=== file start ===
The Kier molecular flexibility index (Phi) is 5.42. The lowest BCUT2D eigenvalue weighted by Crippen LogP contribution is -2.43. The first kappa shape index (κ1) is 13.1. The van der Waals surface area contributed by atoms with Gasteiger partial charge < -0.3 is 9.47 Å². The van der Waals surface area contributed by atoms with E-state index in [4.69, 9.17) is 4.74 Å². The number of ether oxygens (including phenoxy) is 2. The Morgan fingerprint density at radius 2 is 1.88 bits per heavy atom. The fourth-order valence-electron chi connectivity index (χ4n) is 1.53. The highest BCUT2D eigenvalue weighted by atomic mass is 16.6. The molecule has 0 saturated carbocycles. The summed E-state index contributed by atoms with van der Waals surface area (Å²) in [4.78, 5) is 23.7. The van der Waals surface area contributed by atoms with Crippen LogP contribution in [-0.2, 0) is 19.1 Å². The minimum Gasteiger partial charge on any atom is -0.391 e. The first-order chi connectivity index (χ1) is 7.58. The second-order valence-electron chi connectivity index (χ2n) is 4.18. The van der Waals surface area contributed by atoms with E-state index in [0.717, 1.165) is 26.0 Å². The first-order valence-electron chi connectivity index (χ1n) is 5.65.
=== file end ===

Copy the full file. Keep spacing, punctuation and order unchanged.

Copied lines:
The Kier molecular flexibility index (Phi) is 5.42. The lowest BCUT2D eigenvalue weighted by Crippen LogP contribution is -2.43. The first kappa shape index (κ1) is 13.1. The van der Waals surface area contributed by atoms with Gasteiger partial charge < -0.3 is 9.47 Å². The van der Waals surface area contributed by atoms with E-state index in [4.69, 9.17) is 4.74 Å². The number of ether oxygens (including phenoxy) is 2. The Morgan fingerprint density at radius 2 is 1.88 bits per heavy atom. The fourth-order valence-electron chi connectivity index (χ4n) is 1.53. The highest BCUT2D eigenvalue weighted by atomic mass is 16.6. The molecule has 0 saturated carbocycles. The summed E-state index contributed by atoms with van der Waals surface area (Å²) in [4.78, 5) is 23.7. The van der Waals surface area contributed by atoms with Crippen LogP contribution in [-0.2, 0) is 19.1 Å². The minimum Gasteiger partial charge on any atom is -0.391 e. The first-order chi connectivity index (χ1) is 7.58. The second-order valence-electron chi connectivity index (χ2n) is 4.18. The van der Waals surface area contributed by atoms with E-state index in [0.717, 1.165) is 26.0 Å². The first-order valence-electron chi connectivity index (χ1n) is 5.65.